Check out our film review for independent standout film Burning Bodhi!
Starring: Kaley Cuoco, Sasha Pieterse, Cody Horn, Virginia Madsen and Landon Liboiron
Written by: Matthew McDuffie
Directed by: Matthew McDuffie
Produced by: Marshall Bear
Running Time: 93 min
Synopsis: Lifelong friends stumble back home after high school when word goes out on Facebook that the most popular among them has died. Old girlfriends, boyfriends, new lovers, parents… The reunion stirs up feelings of love, longing and regret, intertwined with the novelty of forgiveness, mortality and gratitude. A “Big Chill” for a new generation.
The opening sequence of the film, with the news hitting various characters of their friend’s passing, so beautifully captured the wide array of human emotions. This immediately set the precedence for the film’s tone, and the film remained true to this from start to finish. Each character had such visceral reactions, that you couldn’t help but instantly connect to them.
Kaley Cuoco is unrecognizable as Katy, the tormented, mysterious woman who lost it all. Her character captivated me from the start as I found myself drawn to the allure of what she once was and how she got to the point where she is now. There’s a line in which Katy says, “Before I die, I just want one day where I don’t hate myself. And feel beautiful.” Cuoco plays this role so beautifully and honestly, she broke my heart in her portrayal.
Cody Horn effortlessly portrays the bubbly, charismatic Ember – who wears her unrelenting optimism as a mask to hide behind the pain. She loves a girl she knows will never love her back, not in the way she wants, and this makes her so relatable.
The newly found love between Aria (Sasha Pieterse) and Miguel (Eli Vargas) was refreshing to watch, and both actors really brought an innocence to their characters that was so sweet to watch.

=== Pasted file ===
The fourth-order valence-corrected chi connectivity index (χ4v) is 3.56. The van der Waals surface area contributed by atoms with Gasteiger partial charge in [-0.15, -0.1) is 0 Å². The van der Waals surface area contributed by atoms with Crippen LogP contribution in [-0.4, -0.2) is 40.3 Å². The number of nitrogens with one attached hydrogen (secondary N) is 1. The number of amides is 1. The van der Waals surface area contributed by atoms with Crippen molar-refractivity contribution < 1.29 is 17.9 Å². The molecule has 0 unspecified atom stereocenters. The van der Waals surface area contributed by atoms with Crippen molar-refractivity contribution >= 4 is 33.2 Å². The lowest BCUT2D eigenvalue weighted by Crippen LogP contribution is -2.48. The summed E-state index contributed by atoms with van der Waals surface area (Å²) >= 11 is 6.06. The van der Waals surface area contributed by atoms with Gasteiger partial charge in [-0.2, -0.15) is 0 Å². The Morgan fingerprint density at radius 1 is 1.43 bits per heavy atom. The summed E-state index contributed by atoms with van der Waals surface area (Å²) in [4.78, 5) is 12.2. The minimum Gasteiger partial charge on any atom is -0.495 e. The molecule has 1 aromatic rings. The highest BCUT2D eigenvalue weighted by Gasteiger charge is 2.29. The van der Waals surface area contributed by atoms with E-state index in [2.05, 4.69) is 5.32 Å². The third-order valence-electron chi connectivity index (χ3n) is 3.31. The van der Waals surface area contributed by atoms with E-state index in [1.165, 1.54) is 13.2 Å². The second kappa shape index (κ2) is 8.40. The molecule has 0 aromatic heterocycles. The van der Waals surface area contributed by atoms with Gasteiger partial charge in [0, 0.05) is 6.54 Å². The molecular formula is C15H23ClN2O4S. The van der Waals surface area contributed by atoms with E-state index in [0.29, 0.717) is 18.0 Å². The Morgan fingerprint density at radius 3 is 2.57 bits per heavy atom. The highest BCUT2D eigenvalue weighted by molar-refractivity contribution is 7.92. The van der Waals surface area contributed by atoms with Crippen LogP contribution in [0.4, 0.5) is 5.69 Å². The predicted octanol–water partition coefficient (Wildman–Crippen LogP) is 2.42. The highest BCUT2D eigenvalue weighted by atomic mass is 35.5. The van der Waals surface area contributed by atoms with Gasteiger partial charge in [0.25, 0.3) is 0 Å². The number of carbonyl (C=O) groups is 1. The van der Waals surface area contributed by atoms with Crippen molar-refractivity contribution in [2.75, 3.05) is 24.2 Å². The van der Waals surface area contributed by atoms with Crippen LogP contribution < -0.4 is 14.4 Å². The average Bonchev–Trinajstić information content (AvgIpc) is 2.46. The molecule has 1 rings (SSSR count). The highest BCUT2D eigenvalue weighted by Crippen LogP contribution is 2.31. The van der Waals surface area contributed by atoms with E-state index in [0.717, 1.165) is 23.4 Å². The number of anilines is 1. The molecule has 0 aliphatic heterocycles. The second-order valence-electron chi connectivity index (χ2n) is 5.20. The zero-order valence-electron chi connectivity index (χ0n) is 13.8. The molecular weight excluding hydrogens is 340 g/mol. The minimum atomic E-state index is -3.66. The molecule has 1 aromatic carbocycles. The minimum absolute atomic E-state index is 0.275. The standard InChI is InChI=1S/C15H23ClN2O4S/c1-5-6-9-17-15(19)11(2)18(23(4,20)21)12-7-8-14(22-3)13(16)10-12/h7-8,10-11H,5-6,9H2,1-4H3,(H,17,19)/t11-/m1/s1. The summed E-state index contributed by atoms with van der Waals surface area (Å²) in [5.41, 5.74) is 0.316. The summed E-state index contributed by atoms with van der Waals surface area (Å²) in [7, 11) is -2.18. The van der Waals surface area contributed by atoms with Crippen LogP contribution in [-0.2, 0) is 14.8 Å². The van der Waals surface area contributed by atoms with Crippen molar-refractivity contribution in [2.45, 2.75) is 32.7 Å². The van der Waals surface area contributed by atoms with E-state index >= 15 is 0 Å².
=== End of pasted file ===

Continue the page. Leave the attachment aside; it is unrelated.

Confused, noble, but likeable Dylan, played by Landon Liboiron, undergoes an internal struggle throughout the film as he tries to sort through all the raw emotions that come up when you see your first love after a long time apart. His character at times can appear a little self-righteous as he struggles to understand and forgive those around him who have made mistakes, but you get to see the beginning of a transformation in him by the film’s end as he learns how to forgive.
There’s a pivotal scene between Dylan and Katy where they’re texting back and forth, and you can see so clearly Katy’s inner turmoil as she struggles to choose between what she wants and what she knows she needs. It’s the age-old debate of choosing between your heart and your head. This scene really had me on the edge of my seat as I anticipated their responses to one another. It was beautifully written and the actors did a remarkable job of making it feel so heartbreakingly honest.
The cinematography of the film was fantastic. The filming locations really painted a picture of the town they lived in, and helped viewers see how these characters developed in that environment.
At the core of it all, the film is about love. First loves. Unrequited love. Old love. New love. Doomed love. Complicated love. But it’s also about moving on, letting go and learning to forgive in the most unforgiving circumstances. And choosing to do what is good for you, despite what you want to do. I must admit I was rooting for a certain couple (I won’t spoil this) to reconcile that did not, but ultimately their staying apart was way more realistic and truthful to these characters. It’s a story about love, loss and forgiveness and will keep you thinking about the film long after watching it. Ultimately, what more could you ask for in a film? I strongly recommend seeing this film!
Burning Bodhi opens in select theaters across the US beginning March 18. Check out the schedule HERE.
For more information on the film, visit their website at: http://www.montereymedia.com/burningbodhi/